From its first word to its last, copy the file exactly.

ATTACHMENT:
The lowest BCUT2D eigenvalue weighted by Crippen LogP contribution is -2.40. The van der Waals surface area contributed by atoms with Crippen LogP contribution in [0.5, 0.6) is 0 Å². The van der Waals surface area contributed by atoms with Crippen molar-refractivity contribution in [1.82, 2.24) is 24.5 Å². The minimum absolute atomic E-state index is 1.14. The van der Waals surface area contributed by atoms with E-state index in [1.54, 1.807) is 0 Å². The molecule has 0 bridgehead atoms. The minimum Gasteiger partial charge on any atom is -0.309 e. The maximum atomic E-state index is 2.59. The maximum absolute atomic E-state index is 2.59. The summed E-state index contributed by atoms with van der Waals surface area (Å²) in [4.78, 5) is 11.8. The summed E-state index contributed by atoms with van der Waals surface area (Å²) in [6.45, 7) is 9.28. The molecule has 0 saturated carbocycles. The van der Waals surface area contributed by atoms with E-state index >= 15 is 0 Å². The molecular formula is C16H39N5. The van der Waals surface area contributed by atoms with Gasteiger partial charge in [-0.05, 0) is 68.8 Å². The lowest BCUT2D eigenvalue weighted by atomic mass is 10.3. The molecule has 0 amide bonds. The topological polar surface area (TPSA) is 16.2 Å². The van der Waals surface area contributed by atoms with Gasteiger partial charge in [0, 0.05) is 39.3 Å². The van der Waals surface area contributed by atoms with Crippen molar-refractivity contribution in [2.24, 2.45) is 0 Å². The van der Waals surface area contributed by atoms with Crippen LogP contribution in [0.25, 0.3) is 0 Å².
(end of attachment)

The lowest BCUT2D eigenvalue weighted by Crippen LogP contribution is -2.40. The van der Waals surface area contributed by atoms with Crippen LogP contribution in [0.5, 0.6) is 0 Å². The van der Waals surface area contributed by atoms with Crippen molar-refractivity contribution in [1.82, 2.24) is 24.5 Å². The minimum absolute atomic E-state index is 1.14. The van der Waals surface area contributed by atoms with E-state index in [1.54, 1.807) is 0 Å². The molecule has 0 bridgehead atoms. The minimum Gasteiger partial charge on any atom is -0.309 e. The maximum atomic E-state index is 2.59. The maximum absolute atomic E-state index is 2.59. The summed E-state index contributed by atoms with van der Waals surface area (Å²) in [4.78, 5) is 11.8. The summed E-state index contributed by atoms with van der Waals surface area (Å²) in [6.45, 7) is 9.28. The molecule has 0 saturated carbocycles. The van der Waals surface area contributed by atoms with E-state index >= 15 is 0 Å². The molecular formula is C16H39N5. The van der Waals surface area contributed by atoms with Gasteiger partial charge in [-0.05, 0) is 68.8 Å². The lowest BCUT2D eigenvalue weighted by atomic mass is 10.3. The molecule has 0 amide bonds. The topological polar surface area (TPSA) is 16.2 Å². The van der Waals surface area contributed by atoms with Gasteiger partial charge in [0, 0.05) is 39.3 Å². The van der Waals surface area contributed by atoms with Crippen molar-refractivity contribution in [2.24, 2.45) is 0 Å². The van der Waals surface area contributed by atoms with Crippen LogP contribution in [0.25, 0.3) is 0 Å².